Court settlement gives 3,207 VA workers millions in back pay
Department of Veterans Affairs in Washington D.C. | pbs.org

WASHINGTON —In a case that ran for almost a decade, 3,207 Department of Veterans Affairs advanced practice registered nurses and physicians assistants will share almost $100 million in back pay to compensate for years of “induced,” and unpaid, overtime.

U.S. Court of Claims Chief Judge Elaine Kaplan approved the $160 million class action case settlement on February 28. Before attorneys’ fees, which take 20% of the total, all but $15 million goes to Government Employees (AFGE) members at the VA.

The rest goes to members of other unions. The attorneys also get about $1 million for costs.  Overall, it’s one of the largest, if not the largest, back pay claims against the U.S. government in history, says AFGE, which announced Kaplan’s ruling.

The six VA workers who were lead complainants in the case and who represented the entire class get an extra $20,000 each, for taking the risk of contacting the attorneys, for being spokespeople, and for giving extensive evidence and consulting with the outside attorneys who handled the case about its details every step of the way.

“It bears noting that it takes courage to be the public face of litigation against one’s employer,” Kaplan drily noted.

Each affected worker will get at least $250, with specific amounts calculated depending on how much unpaid overtime they worked, discovered in 318,000 pages of records. The average winning worker will get $50,000, AFGE said. The individual amounts represent about two-thirds of the overtime pay VA shorted them.

Six workers- Stephanie Mercier, Audricia Brooks, Deborah Plageman, Jennifer Allred. Michele Gavin and Stephen Doyle—got an extra $20,000 each. The first four were lead plaintiffs who brought it to the outside attorneys who represented the whole class, who were the public “face” of the case, and who provided extensive evidence. Gavin and Doyle were class reps for the physicians assistants.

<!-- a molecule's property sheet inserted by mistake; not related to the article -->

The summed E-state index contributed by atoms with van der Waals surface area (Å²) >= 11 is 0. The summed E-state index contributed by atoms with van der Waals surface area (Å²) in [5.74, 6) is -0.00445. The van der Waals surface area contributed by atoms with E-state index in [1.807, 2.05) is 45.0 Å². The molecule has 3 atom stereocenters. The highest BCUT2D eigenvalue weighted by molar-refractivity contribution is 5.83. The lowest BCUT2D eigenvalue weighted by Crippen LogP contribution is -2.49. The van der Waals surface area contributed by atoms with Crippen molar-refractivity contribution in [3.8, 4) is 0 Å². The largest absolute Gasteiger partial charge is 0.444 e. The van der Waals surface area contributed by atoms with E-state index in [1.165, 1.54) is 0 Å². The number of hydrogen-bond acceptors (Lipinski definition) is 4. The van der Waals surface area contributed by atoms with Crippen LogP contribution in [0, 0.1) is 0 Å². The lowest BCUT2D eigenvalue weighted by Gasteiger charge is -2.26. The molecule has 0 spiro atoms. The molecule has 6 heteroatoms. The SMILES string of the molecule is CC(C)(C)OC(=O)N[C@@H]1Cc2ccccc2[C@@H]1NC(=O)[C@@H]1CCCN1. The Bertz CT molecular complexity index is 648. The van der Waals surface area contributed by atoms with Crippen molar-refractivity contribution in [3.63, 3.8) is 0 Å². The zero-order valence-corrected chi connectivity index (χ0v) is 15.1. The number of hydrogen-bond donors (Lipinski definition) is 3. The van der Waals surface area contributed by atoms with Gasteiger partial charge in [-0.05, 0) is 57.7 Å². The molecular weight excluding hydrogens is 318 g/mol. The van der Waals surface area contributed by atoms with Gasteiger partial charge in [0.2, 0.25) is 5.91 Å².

“Over the years, our general counsel’s office and the National VA Council repeatedly promoted the opportunity for VA employees to join the lawsuit if they managed patients’ electronic health records and responded to notifications without pay,” AFGE, which is the largest union at the VA, explained.

“We worked with locals at various locations to hold in-person meetings where the affected nurses and PAs signed up to join the lawsuit.”

The case has been up and down the federal Court of Claims and its appeals court, twice, with the Justice Department, defending the VA bosses, battling it every step of the way. And it was complex enough, Judge Kaplan noted, that had it gone to trial, there was a chance—she didn’t say how much—that the workers could lose.

Only three of the 3,207 affected workers objected when the court, last year, notified the group of a preliminary settlement. The most notable, part-timer Christopher Stenseth, said he was scheduled for 36 hours a week and often worked far more.

Kaplan wrote the part-timers deserved money, too, and the entire settlement was recalculated to aid him and 23 others who also toiled for unpaid overtime. That cut payouts for the rest of the class by 0.128%, except for workers who got only the $250 minimum. Another objector said the attorneys’ original request of 33% of the total, was too high, and Kaplan agreed.

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CONTRIBUTOR

Mark Gruenberg
Mark Gruenberg

Award winning journalist Mark Gruenberg is head of the Washington, D.C., bureau of People's World. He is also the editor of the union news service Press Associates Inc. (PAI). Known for his reporting skills, sharp wit, and voluminous knowledge of history, Mark is a compassionate interviewer but a holy terror when going after big corporations and their billionaire owners.

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